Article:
Will now stand as the definitive Bellow biography.



The author of The Life of Kingsley Amis (2007) returns with the first installment of a two-volume biography of Saul Bellow (1915-2005), winner of the Nobel Prize for Literature in 1976.

Leader (English/Univ. of Roehampton) is a believer in the hefty biography (Amis’ nears 1,000 pages), and his new volume—which takes us to the publication of Bellow’s Herzog—will bend a hardwood shelf, as well. The research underlying the text is formidable. Leader certainly read everything, talked to everyone relevant who would talk with him (not everyone would), and visited numerous significant sites. Throughout, the author expresses his gratitude to the (few) Bellow biographers who have gone before, occasionally pausing to disagree—especially with James Atlas, although Leader later provides some praise in source notes. In structure, this volume is traditional. After an introduction that praises Bellow, he takes us to Russia (Bellow’s ancestral home) and then marches steadily forward chronologically. In many places, the author stops his narrative to explore fictional analogs among Bellow’s actual experiences, friends, and lovers. This occurs in every section and sometimes goes on for quite a while, occasionally trying even an indulgent reader’s patience. But what a busy life Bellow had. He taught at the University of Minnesota, Bard College, the University of Chicago, and at other venues, including Puerto Rico, where he found the heat oppressive. Among his students were William Kennedy and Donald Barthelme. Bellow also traveled around Europe, and he hung out with Ralph Ellison, partied with Gore Vidal, dined with Marilyn Monroe, attended a Kennedy White House tribute to André Malraux, had sex with myriad women—but was stunned to discover that his second wife had been having a long affair with one of his friends, writer Jack Ludwig. Some violence ensued. The volume ends with some pages about Herzog, the novel that propelled Bellow into celebrity.

Will now stand as the definitive Bellow biography.

Pub Date: May 5, 2015

ISBN: 978-0-307-26883-9

Page Count: 816

Publisher: Knopf

Review Posted Online: Feb. 16, 2015

Kirkus Reviews Issue: March 1, 2015

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If the authors are serious, this is a silly, distasteful book. If they are not, it’s a brilliant satire.


The authors have created a sort of anti-Book of Virtues in this encyclopedic compendium of the ways and means of power.

Everyone wants power and everyone is in a constant duplicitous game to gain more power at the expense of others, according to Greene, a screenwriter and former editor at Esquire (Elffers, a book packager, designed the volume, with its attractive marginalia). We live today as courtiers once did in royal courts: we must appear civil while attempting to crush all those around us. This power game can be played well or poorly, and in these 48 laws culled from the history and wisdom of the world’s greatest power players are the rules that must be followed to win. These laws boil down to being as ruthless, selfish, manipulative, and deceitful as possible. Each law, however, gets its own chapter: “Conceal Your Intentions,” “Always Say Less Than Necessary,” “Pose as a Friend, Work as a Spy,” and so on. Each chapter is conveniently broken down into sections on what happened to those who transgressed or observed the particular law, the key elements in this law, and ways to defensively reverse this law when it’s used against you. Quotations in the margins amplify the lesson being taught. While compelling in the way an auto accident might be, the book is simply nonsense. Rules often contradict each other. We are told, for instance, to “be conspicuous at all cost,” then told to “behave like others.” More seriously, Greene never really defines “power,” and he merely asserts, rather than offers evidence for, the Hobbesian world of all against all in which he insists we live. The world may be like this at times, but often it isn’t. To ask why this is so would be a far more useful project.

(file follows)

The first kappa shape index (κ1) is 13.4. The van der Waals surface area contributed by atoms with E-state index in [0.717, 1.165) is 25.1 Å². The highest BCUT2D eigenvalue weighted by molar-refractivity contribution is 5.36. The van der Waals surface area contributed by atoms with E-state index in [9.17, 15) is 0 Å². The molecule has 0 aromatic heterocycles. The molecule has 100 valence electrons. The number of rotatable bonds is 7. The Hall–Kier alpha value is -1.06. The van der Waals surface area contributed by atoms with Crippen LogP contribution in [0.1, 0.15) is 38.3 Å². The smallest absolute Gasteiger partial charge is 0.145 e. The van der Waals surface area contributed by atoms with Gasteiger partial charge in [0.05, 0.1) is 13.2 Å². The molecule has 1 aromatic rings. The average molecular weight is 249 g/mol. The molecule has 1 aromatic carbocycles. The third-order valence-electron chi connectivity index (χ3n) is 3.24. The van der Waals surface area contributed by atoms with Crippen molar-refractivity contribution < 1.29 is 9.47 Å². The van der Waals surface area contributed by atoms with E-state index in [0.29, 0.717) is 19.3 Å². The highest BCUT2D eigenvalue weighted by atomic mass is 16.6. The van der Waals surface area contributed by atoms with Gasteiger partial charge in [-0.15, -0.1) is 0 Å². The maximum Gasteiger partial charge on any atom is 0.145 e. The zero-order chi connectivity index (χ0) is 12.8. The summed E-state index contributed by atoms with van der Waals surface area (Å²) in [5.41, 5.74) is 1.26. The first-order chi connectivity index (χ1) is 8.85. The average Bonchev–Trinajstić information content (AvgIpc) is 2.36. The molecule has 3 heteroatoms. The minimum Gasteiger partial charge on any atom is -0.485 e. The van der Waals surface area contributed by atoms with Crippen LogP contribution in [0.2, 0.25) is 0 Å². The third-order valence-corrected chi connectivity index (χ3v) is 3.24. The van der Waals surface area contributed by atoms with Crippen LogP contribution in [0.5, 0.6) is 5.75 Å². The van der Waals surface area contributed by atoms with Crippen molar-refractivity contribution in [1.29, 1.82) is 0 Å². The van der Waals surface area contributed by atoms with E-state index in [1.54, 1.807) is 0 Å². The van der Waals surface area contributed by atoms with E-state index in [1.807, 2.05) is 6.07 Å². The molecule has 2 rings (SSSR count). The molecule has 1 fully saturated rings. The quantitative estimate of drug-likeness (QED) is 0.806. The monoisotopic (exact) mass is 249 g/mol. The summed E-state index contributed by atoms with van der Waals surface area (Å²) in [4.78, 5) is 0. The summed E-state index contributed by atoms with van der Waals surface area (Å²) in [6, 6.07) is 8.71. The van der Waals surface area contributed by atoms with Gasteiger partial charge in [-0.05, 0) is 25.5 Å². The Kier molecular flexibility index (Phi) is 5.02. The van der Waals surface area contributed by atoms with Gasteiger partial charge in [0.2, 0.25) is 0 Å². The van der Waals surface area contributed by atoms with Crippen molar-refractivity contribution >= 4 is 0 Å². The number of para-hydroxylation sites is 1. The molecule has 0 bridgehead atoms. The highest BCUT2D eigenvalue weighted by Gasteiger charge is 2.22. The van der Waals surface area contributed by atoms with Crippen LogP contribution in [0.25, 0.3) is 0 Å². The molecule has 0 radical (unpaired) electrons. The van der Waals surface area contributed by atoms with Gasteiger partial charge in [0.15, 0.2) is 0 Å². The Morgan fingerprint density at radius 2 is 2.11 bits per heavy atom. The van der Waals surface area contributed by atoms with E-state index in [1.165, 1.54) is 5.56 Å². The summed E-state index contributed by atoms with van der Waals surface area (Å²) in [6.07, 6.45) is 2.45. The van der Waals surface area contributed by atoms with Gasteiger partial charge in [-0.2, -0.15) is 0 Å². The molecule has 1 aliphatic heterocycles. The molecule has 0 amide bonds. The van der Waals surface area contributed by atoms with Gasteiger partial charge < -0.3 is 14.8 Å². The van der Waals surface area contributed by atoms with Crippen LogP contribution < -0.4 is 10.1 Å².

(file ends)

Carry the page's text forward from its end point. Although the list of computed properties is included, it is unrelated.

If the authors are serious, this is a silly, distasteful book. If they are not, it’s a brilliant satire.

Pub Date: Sept. 1, 1998

ISBN: 0-670-88146-5

Page Count: 430

Publisher: Viking

Review Posted Online: May 20, 2010

Kirkus Reviews Issue: July 15, 1998

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The author's youthfulness helps to assure the inevitable comparison with the Anne Frank diary although over and above the...


Elie Wiesel spent his early years in a small Transylvanian town as one of four children. 

He was the only one of the family to survive what Francois Maurois, in his introduction, calls the "human holocaust" of the persecution of the Jews, which began with the restrictions, the singularization of the yellow star, the enclosure within the ghetto, and went on to the mass deportations to the ovens of Auschwitz and Buchenwald. There are unforgettable and horrifying scenes here in this spare and sombre memoir of this experience of the hanging of a child, of his first farewell with his father who leaves him an inheritance of a knife and a spoon, and of his last goodbye at Buchenwald his father's corpse is already cold let alone the long months of survival under unconscionable conditions. 

The author's youthfulness helps to assure the inevitable comparison with the Anne Frank diary although over and above the sphere of suffering shared, and in this case extended to the death march itself, there is no spiritual or emotional legacy here to offset any reader reluctance.

Pub Date: Jan. 16, 2006

ISBN: 0374500010

Page Count: 120

Publisher: Hill & Wang

Review Posted Online: Oct. 7, 2011

Kirkus Reviews Issue: Jan. 15, 2006

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